In the past three years the volume of spam messages has increased at a staggering rate. In 2003 we reached the 50% threshold, which means that now at least half of the emails sent across the Internet are spam.

If the volume of spam continues to increase at the rate of previous years, at the end of 2004 spam messages will be nearly 80% of the total.

The graph on the right shows this progression. The non-red area represents our estimate, based on the current trend.
 Spam Facts
  
  • AT&T WorldNet says it rejects 10 million to 12 million e-mails a day because the addresses don't match real users'--a sure sign that spammers are at work. Newsweek - Crammed with Spam


  • 1/2 to 3/4 of all spam email has forged reply addresses, estimating that the spam volume is now up to 1 billion messages a year. Jeff Lawhorn, Software Design Associates


  • Most ISPs estimate the extra cost due to spam as $2 to $3 per month per user, and longer connection times, which can be costly for rural users who have to dial long distance to connect to the Internet. IDG


  • A recent survey found that ISPs spend millions of dollars to stop spammers, with about $2 of each subscriber's bill going toward spam prevention. CNN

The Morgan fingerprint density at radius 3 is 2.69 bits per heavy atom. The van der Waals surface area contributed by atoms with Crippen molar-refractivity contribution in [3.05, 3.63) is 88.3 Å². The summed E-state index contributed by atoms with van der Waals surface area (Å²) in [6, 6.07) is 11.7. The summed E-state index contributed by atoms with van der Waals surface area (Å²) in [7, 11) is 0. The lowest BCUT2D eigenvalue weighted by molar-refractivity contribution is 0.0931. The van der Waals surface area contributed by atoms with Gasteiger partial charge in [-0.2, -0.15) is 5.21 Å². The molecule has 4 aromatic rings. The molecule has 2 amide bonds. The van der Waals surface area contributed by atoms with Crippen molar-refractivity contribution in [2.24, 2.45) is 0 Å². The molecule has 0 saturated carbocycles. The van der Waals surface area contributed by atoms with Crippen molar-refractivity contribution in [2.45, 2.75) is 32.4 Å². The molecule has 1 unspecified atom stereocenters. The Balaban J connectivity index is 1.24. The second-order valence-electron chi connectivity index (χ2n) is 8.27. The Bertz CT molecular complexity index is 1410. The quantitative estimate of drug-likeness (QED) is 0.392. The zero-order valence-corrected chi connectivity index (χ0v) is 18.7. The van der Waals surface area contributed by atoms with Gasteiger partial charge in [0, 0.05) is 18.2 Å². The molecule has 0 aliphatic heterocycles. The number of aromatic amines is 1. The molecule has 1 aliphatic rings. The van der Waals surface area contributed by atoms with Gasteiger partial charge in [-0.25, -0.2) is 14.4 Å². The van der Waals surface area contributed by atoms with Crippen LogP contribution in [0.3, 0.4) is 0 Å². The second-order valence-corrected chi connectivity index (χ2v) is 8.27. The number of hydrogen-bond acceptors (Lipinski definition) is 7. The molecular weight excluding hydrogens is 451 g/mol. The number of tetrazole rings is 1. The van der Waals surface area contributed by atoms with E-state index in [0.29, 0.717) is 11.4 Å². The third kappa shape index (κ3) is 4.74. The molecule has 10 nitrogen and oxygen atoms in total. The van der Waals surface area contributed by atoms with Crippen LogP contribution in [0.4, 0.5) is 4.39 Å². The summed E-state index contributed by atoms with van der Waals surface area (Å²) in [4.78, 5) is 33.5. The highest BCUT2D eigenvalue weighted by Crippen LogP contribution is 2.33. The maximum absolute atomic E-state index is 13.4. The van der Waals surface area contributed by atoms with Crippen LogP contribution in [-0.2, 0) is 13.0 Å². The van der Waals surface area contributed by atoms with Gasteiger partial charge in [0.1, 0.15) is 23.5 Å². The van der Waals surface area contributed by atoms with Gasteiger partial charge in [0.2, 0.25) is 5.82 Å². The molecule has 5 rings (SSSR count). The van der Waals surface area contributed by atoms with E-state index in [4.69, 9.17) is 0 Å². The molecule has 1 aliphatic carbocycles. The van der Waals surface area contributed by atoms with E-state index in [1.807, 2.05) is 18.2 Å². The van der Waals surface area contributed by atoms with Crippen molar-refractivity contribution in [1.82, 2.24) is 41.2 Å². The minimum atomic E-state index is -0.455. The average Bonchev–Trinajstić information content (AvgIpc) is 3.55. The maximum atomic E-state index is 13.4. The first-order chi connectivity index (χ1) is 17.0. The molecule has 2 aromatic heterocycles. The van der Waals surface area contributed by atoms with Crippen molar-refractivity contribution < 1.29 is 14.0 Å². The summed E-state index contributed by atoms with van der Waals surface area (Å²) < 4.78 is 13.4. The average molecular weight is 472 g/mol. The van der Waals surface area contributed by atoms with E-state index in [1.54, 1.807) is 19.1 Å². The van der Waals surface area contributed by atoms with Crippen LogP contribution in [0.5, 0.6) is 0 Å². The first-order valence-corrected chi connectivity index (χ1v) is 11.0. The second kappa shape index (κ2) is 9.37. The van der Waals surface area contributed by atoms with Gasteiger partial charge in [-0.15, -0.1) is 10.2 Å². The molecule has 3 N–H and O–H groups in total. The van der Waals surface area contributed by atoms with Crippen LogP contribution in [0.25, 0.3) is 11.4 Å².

• Approximately 10% of ISP overhead deals with SPAM (churn rate; lost revenue due to defection; new customer acquisition; infrastructure; personnel) - Gartner Group


  • The Federal Trade Commission reports that when it went after spammers earlier this year, it received 500 unsolicited e-mails in a single mailbox every day - and the commission probably didn't receive it all. CNN


  • The increases in marketing messages are outpacing the growth in personal e-mail. By 2005, expect to get about one marketing e-mail for every two or three personal messages. Industry Standard


  • Spending on commercial e-mail will balloon to $7.3 billion in 2005 from $164 million in 1999. In 1999, the average consumer received 40 pieces of spam. By 2005, the total is likely to soar to 1,600. Jupiter Communications